IN yet another dastardly event that highlighted the heightening level of barbarity in the country, a certain Segun Olaniyi recently murdered his former lover, Mrs Abosede Iyanda, and sold her body parts for the total sum of N90,000. His customers who allegedly made the purchases included a pastor who claimed that he needed the body parts to effect miracles, an Islamic cleric who needed them for money rituals, a medical doctor, and others. Mrs Iyanda had earlier reportedly lied to her husband that she was embarking on a visit to her mother, but she actually paid a visit to her former lover to seek spiritual help in improving her business fortunes. After she went missing on October 15, 2019, her father petitioned the office of the Inspector General of Police, from where the case was assigned to the Intelligence Response Team (IRT) for investigation.
According to media reports, the IRT operatives tracked Olaniyi down to his office and he later confessed his deeds, mentioning the names of the accomplices in the murder of Abosede Iyanda and the customers who made purchases. The remains of the 30-year-old victim were sold for much less than the cost of a well-fed ram. It is lamentable that some members of the Nigerian society have sunk to this base level in their evaluation of human life despite their pretences to enlightenment and civilisation. Many Nigerians are basically just a whistle away from barbarity in the heat of existential pressures. The much touted sanctity of human life is a ruse: the hordes of cannibals lurking in the recesses of the streets and looking for the next victim to devour do not pretend that life means anything to them.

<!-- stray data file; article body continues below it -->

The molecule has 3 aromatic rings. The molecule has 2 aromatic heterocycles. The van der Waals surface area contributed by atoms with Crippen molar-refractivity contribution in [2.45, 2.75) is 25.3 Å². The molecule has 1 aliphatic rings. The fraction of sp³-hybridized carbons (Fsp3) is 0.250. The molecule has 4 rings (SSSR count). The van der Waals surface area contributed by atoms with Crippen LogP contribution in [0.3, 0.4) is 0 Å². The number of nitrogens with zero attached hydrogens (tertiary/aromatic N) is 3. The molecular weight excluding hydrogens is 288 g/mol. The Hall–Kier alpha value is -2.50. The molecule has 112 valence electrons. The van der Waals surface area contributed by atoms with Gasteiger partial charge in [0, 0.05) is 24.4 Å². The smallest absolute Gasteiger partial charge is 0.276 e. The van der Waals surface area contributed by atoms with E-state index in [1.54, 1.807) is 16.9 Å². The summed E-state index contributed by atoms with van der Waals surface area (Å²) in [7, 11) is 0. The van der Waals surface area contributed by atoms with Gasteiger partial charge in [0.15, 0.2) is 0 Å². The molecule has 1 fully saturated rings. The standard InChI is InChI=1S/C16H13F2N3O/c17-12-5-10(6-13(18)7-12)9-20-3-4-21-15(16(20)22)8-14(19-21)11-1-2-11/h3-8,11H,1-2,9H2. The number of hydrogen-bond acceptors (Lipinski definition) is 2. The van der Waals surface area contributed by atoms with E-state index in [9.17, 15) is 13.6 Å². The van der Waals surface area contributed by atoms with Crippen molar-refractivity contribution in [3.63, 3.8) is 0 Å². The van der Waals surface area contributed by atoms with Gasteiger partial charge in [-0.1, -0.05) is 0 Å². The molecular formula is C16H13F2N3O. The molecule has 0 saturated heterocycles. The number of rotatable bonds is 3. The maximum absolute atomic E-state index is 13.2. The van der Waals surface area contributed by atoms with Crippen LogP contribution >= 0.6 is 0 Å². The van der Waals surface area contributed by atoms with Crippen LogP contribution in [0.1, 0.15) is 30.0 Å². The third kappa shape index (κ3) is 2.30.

The sordid details of Olaniyi’s confessions reveal the raw, basic instincts of a predator. His activities were all about food and survival, and it didn’t matter who perished in the process. Admittedly, though, as existence and survival become harder, the society tends to compromise its values, setting upon the weak and the vulnerable and destroying them. There is thus a humongous task ahead for the authorities. Not only must they bring characters like Segun Olaniyi to book, they must stem the tide of social predation in all forms. There is a point at which individuals become helpless and cannot be trusted to take charge of their lives any more, on account of the existential pressures confronting them. Nigeria has reached a tipping point and must return quickly to sanity.
The rate of ritual murders in the country is alarming. The metro sections of the country’s dailies are perennially awash with the sordid details of killings and mutilations. The authorities should be concerned about the kind of society they are ruling over when a medical doctor negotiates the prices of human parts with a native doctor and pastors are partakers in the trade in human flesh. It is tough enough to contend with the regular crimes, but when existence and survival begin to be premised on a compromise of the society’s humane values, then anarchy looms. The regression of the Nigerian society into barbarity and cannibalism is so shameful as to make the continuing disavowal of Joseph Conrad’s novel, Heart of Darkness, by literary critics a hollow ritual. The horrid events happening in the country certainly are a dent on its supposed membership of the modern world.